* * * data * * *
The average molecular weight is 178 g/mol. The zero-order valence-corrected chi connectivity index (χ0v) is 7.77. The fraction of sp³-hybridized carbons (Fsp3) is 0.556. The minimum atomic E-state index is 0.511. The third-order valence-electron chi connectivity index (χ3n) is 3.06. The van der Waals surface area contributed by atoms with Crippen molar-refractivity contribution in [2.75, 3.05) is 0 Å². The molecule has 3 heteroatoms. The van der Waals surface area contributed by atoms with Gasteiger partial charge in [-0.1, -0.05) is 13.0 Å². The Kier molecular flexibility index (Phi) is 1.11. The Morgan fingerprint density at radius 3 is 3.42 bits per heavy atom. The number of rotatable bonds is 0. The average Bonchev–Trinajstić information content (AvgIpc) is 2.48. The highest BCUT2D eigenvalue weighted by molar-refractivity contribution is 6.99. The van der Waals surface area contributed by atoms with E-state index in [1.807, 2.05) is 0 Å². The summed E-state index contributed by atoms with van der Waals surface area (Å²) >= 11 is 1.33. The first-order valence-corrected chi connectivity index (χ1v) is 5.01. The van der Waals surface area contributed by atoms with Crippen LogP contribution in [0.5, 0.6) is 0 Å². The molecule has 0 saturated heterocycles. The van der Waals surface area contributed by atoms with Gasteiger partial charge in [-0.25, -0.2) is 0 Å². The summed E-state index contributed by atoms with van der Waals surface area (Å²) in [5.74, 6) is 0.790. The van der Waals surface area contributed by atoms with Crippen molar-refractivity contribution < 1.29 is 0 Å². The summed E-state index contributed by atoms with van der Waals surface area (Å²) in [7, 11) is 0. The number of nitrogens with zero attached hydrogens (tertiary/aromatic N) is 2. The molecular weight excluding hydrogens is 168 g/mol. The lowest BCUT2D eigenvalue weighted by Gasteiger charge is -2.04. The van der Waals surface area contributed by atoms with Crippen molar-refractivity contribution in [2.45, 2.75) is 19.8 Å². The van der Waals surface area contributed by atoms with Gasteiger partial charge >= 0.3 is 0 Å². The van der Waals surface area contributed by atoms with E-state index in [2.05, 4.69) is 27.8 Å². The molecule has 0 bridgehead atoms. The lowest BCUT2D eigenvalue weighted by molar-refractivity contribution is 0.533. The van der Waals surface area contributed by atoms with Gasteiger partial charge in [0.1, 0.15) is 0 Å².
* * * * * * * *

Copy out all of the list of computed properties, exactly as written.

The average molecular weight is 178 g/mol. The zero-order valence-corrected chi connectivity index (χ0v) is 7.77. The fraction of sp³-hybridized carbons (Fsp3) is 0.556. The minimum atomic E-state index is 0.511. The third-order valence-electron chi connectivity index (χ3n) is 3.06. The van der Waals surface area contributed by atoms with Crippen molar-refractivity contribution in [2.75, 3.05) is 0 Å². The molecule has 3 heteroatoms. The van der Waals surface area contributed by atoms with Gasteiger partial charge in [-0.1, -0.05) is 13.0 Å². The Kier molecular flexibility index (Phi) is 1.11. The Morgan fingerprint density at radius 3 is 3.42 bits per heavy atom. The number of rotatable bonds is 0. The average Bonchev–Trinajstić information content (AvgIpc) is 2.48. The highest BCUT2D eigenvalue weighted by molar-refractivity contribution is 6.99. The van der Waals surface area contributed by atoms with E-state index in [1.807, 2.05) is 0 Å². The summed E-state index contributed by atoms with van der Waals surface area (Å²) >= 11 is 1.33. The first-order valence-corrected chi connectivity index (χ1v) is 5.01. The van der Waals surface area contributed by atoms with Crippen LogP contribution in [0.5, 0.6) is 0 Å². The molecule has 0 saturated heterocycles. The van der Waals surface area contributed by atoms with Gasteiger partial charge in [-0.25, -0.2) is 0 Å². The summed E-state index contributed by atoms with van der Waals surface area (Å²) in [5.74, 6) is 0.790. The van der Waals surface area contributed by atoms with Crippen molar-refractivity contribution < 1.29 is 0 Å². The summed E-state index contributed by atoms with van der Waals surface area (Å²) in [7, 11) is 0. The number of nitrogens with zero attached hydrogens (tertiary/aromatic N) is 2. The molecular weight excluding hydrogens is 168 g/mol. The lowest BCUT2D eigenvalue weighted by Gasteiger charge is -2.04. The van der Waals surface area contributed by atoms with Crippen molar-refractivity contribution in [2.45, 2.75) is 19.8 Å². The van der Waals surface area contributed by atoms with Gasteiger partial charge >= 0.3 is 0 Å². The van der Waals surface area contributed by atoms with E-state index in [2.05, 4.69) is 27.8 Å². The molecule has 0 bridgehead atoms. The lowest BCUT2D eigenvalue weighted by molar-refractivity contribution is 0.533. The van der Waals surface area contributed by atoms with Gasteiger partial charge in [0.1, 0.15) is 0 Å².